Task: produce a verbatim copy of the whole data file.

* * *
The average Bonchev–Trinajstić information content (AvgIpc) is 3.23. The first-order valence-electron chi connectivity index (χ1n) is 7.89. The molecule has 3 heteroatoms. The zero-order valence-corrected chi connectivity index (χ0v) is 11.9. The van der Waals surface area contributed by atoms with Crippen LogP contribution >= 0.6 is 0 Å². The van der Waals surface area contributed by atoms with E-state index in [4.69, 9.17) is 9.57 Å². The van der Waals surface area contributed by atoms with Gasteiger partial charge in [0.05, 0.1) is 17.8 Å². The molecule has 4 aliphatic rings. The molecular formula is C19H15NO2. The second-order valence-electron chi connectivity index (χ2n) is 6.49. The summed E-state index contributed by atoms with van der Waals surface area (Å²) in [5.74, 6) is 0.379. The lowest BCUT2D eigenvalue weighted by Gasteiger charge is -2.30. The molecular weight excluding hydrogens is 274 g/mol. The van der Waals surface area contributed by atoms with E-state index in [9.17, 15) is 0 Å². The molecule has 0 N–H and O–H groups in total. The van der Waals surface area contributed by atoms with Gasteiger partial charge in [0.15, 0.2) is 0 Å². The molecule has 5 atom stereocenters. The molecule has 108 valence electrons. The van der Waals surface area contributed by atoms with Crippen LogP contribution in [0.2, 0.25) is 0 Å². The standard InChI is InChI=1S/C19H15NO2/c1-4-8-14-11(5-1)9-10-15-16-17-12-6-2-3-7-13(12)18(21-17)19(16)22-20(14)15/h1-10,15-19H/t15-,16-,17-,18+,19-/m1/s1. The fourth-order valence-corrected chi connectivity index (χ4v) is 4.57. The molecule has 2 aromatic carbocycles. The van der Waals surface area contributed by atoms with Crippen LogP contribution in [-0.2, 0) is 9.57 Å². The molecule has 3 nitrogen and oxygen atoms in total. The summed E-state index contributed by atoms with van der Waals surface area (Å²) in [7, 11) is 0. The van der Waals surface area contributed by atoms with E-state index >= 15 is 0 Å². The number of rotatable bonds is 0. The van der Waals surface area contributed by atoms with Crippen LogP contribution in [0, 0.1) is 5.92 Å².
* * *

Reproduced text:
The average Bonchev–Trinajstić information content (AvgIpc) is 3.23. The first-order valence-electron chi connectivity index (χ1n) is 7.89. The molecule has 3 heteroatoms. The zero-order valence-corrected chi connectivity index (χ0v) is 11.9. The van der Waals surface area contributed by atoms with Crippen LogP contribution >= 0.6 is 0 Å². The van der Waals surface area contributed by atoms with E-state index in [4.69, 9.17) is 9.57 Å². The van der Waals surface area contributed by atoms with Gasteiger partial charge in [0.05, 0.1) is 17.8 Å². The molecule has 4 aliphatic rings. The molecular formula is C19H15NO2. The second-order valence-electron chi connectivity index (χ2n) is 6.49. The summed E-state index contributed by atoms with van der Waals surface area (Å²) in [5.74, 6) is 0.379. The lowest BCUT2D eigenvalue weighted by Gasteiger charge is -2.30. The molecular weight excluding hydrogens is 274 g/mol. The van der Waals surface area contributed by atoms with E-state index in [9.17, 15) is 0 Å². The molecule has 0 N–H and O–H groups in total. The van der Waals surface area contributed by atoms with Gasteiger partial charge in [0.15, 0.2) is 0 Å². The molecule has 5 atom stereocenters. The molecule has 108 valence electrons. The van der Waals surface area contributed by atoms with Crippen LogP contribution in [0.2, 0.25) is 0 Å². The standard InChI is InChI=1S/C19H15NO2/c1-4-8-14-11(5-1)9-10-15-16-17-12-6-2-3-7-13(12)18(21-17)19(16)22-20(14)15/h1-10,15-19H/t15-,16-,17-,18+,19-/m1/s1. The fourth-order valence-corrected chi connectivity index (χ4v) is 4.57. The molecule has 2 aromatic carbocycles. The van der Waals surface area contributed by atoms with Crippen LogP contribution in [-0.2, 0) is 9.57 Å². The molecule has 3 nitrogen and oxygen atoms in total. The summed E-state index contributed by atoms with van der Waals surface area (Å²) in [7, 11) is 0. The van der Waals surface area contributed by atoms with E-state index >= 15 is 0 Å². The number of rotatable bonds is 0. The van der Waals surface area contributed by atoms with Crippen LogP contribution in [0, 0.1) is 5.92 Å².